“And when he learned from the centurion [that Jesus was in fact dead], he gave the body to Joseph [by granting him permission to remove it]. So Joseph purchased a [fine] linen cloth [for wrapping the body], and after taking Jesus down [from the cross], he wrapped Him in the linen cloth and placed Him in a tomb which had been cut out of rock. Then he rolled a [large, wheel-shaped] stone against the entrance of the tomb.”Mark 15 vs. 45-46 (AMP)
“Were the whole realm of nature mine, That were an offering far too small: Love so amazing, so divine, Demands my soul, my life, my all.” Isaac Watts.
While wanting to start writing on this article this morning, I had to go back and re-sing the hymn by Isaac Watts (When I survey the wondrous cross). For the first time in in my life, I saw Joseph the Arimathean in that song. Yes, the truth was that he was there at the crucifixion of Jesus; he had followed the passion, love and sacrifice of Jesus up to when He breathed His last and said it was finished. I could imagine the Arimathean wording most of the lyrics of that hymn in his mind as his eyes filled with tears, as this man who knew no sin and committed no crime died a shameful death on the cross.
While we may have celebrated the Arimathean for some time now, the truth was that he had not been so faithful and committed in his discipleship. There were so many times when he could have spoken up or done some things, but in fear of the Jews, he refrained himself. He did not see the need to give his all and his life for this Man, no matter how great He was.
Now as he saw him hanging on the cross, and beheld the pains which this powerful man bore on the cross in obedience to His father, the heart of the Arimathean was deeply moved and he saw that there was no longer any other choice before him but to put his hands to the plough. He knew his action would cause him to lose favour with his fellow rich Jews. He knew his action could even cost him his place in the Sanhedrin (the highest ruling council of the Jews). In fact, the decision even cost him his precious grave which he had hewed out of the rock (a very costly venture) and was saving for his own precious and costly burial. But this was a love that demanded all; he had no choice but to pour his all on Jesus.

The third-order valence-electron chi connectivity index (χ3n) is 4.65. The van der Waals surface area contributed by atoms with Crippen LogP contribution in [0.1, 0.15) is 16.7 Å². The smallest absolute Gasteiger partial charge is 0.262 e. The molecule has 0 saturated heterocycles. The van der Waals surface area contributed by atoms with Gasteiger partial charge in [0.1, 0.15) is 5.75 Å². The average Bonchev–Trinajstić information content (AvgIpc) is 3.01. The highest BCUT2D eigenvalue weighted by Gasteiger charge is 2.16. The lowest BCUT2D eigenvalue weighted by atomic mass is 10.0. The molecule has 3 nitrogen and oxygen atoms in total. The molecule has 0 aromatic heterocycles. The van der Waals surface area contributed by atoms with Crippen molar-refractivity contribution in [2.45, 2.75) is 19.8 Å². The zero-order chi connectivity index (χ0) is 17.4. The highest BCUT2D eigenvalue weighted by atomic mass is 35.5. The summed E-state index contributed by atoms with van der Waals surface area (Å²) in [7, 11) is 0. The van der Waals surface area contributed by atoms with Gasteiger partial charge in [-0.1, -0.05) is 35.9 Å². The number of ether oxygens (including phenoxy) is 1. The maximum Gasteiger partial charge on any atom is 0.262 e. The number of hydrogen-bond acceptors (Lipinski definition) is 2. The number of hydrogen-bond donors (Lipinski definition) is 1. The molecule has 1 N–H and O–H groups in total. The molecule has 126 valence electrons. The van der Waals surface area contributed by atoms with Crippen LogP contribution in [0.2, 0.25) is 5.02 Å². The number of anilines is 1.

Sometimes in the practice of our religious lives, we are afraid to talk about the love of Jesus because we do not want men to take it for granted and so live a life of sin while counting on His love. But that is the challenge with mere head knowledge. There is no one who truly encounters the love of Jesus, that does not face the unutterable consequences of that love- YOUR ALL.
The love of Jesus asks for nothing less than your all. The Son of God left His gracious throne to come and die for you. His chastisement was for our peace; His wounds were for our healing; His death reconciled us to His Father. There was nothing He really ‘gained’ from all that happened to Him on Earth, except that you and I (mere men) can now call on His Name and receive answers from the Father. All that transpired at the cross was love pure and simple. And you know the most shocking part of it, it all happened while we were yet sinners. We were so unworthy of His love, but He chose to love us even still. He has loved us with an everlasting love. His love for us is not based on how good we are.
“But God has shown us how much he loves us — it was while we were still sinners that Christ died for us!” Romans 5 vs. 8 GNB
If we really face such love, if we really consider the greatness of it, then there really is nothing we can offer that will be enough. It is not enough to offer your money; it is not enough to offer your strength or your ability or your time. Such a love has only one answer -YOUR ALL- poured out on Him, like the woman with the alabaster box who poured it all on Jesus.
I strongly believe that the Arimathean never recovered from his decision to yield his services, as well as his grave, to Jesus. First of all, he was never buried in his tomb again. For until today, the tomb remains empty. That which housed the Lord of Glory in His weakest point could bear no other lesser man, not even the Arimathean. He never turned his back again to follow the ruling council because they definitely would have mocked him, insulted him and suspended him from the council. In fact history had it that he was part of the 120 that received the Holy Ghost on the day of Pentecost, and went on to preach the Gospel of Jesus the Christ openly.
Yes, the analysis of the past few days may have taught us a lot. We may have seen ourselves as rich men and kingdom financiers like the Arimathean. However, remember that this love does not demand your money and your finances; it demands your ALL. It insists that you be willing to let go of all for the sake of Christ. All, yes all. Like oil upon His feet, like wine for Him to drink, like water from your heart, that love demands that you pour your all on Him.
I ask you again, as I asked myself today, are you willing to give Him your all? Then do it now. Surrender and say to him, like Robert Hyslop (the Bassa Heart), “Anything, Lord.” This love demands your all, can you let Him have it? I mean, it is the only reasonable thing to do. Amen.